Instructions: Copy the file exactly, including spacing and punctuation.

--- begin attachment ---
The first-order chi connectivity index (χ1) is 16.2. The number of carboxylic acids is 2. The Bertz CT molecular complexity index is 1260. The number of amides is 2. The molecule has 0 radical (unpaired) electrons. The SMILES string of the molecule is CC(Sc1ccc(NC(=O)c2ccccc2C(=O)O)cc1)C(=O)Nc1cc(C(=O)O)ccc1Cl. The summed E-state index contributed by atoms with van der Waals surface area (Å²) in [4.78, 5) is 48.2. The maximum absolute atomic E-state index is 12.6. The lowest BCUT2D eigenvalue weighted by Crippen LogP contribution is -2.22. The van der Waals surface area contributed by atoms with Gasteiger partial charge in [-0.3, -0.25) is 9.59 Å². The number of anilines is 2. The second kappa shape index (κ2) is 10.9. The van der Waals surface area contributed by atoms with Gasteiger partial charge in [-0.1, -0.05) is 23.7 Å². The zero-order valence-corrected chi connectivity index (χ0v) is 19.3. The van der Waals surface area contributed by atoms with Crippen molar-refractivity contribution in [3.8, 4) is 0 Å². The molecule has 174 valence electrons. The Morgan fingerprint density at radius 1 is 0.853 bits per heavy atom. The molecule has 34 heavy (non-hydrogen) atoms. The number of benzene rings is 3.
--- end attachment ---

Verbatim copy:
The first-order chi connectivity index (χ1) is 16.2. The number of carboxylic acids is 2. The Bertz CT molecular complexity index is 1260. The number of amides is 2. The molecule has 0 radical (unpaired) electrons. The SMILES string of the molecule is CC(Sc1ccc(NC(=O)c2ccccc2C(=O)O)cc1)C(=O)Nc1cc(C(=O)O)ccc1Cl. The summed E-state index contributed by atoms with van der Waals surface area (Å²) in [4.78, 5) is 48.2. The maximum absolute atomic E-state index is 12.6. The lowest BCUT2D eigenvalue weighted by Crippen LogP contribution is -2.22. The van der Waals surface area contributed by atoms with Gasteiger partial charge in [-0.3, -0.25) is 9.59 Å². The number of anilines is 2. The second kappa shape index (κ2) is 10.9. The van der Waals surface area contributed by atoms with Gasteiger partial charge in [-0.1, -0.05) is 23.7 Å². The zero-order valence-corrected chi connectivity index (χ0v) is 19.3. The van der Waals surface area contributed by atoms with Crippen molar-refractivity contribution in [3.8, 4) is 0 Å². The molecule has 174 valence electrons. The Morgan fingerprint density at radius 1 is 0.853 bits per heavy atom. The molecule has 34 heavy (non-hydrogen) atoms. The number of benzene rings is 3.